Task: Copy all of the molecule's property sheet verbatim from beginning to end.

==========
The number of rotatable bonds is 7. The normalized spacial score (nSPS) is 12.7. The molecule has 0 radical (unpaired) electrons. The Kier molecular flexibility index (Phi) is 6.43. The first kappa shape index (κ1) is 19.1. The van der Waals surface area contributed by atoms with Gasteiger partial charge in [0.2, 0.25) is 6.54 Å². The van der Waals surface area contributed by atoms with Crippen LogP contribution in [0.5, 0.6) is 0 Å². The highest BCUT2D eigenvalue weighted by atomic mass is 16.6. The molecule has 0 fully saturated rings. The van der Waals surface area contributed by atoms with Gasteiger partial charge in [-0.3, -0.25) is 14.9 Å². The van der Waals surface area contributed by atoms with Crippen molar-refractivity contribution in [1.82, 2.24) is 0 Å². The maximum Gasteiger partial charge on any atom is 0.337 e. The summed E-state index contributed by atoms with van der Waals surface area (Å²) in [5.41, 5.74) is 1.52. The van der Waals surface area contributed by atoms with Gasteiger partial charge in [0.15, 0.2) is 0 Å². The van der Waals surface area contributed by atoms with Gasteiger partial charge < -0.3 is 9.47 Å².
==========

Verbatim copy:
The number of rotatable bonds is 7. The normalized spacial score (nSPS) is 12.7. The molecule has 0 radical (unpaired) electrons. The Kier molecular flexibility index (Phi) is 6.43. The first kappa shape index (κ1) is 19.1. The van der Waals surface area contributed by atoms with Gasteiger partial charge in [0.2, 0.25) is 6.54 Å². The van der Waals surface area contributed by atoms with Crippen LogP contribution in [0.5, 0.6) is 0 Å². The highest BCUT2D eigenvalue weighted by atomic mass is 16.6. The molecule has 0 fully saturated rings. The van der Waals surface area contributed by atoms with Gasteiger partial charge in [-0.3, -0.25) is 14.9 Å². The van der Waals surface area contributed by atoms with Crippen molar-refractivity contribution in [1.82, 2.24) is 0 Å². The maximum Gasteiger partial charge on any atom is 0.337 e. The summed E-state index contributed by atoms with van der Waals surface area (Å²) in [5.41, 5.74) is 1.52. The van der Waals surface area contributed by atoms with Gasteiger partial charge in [0.15, 0.2) is 0 Å². The van der Waals surface area contributed by atoms with Gasteiger partial charge < -0.3 is 9.47 Å².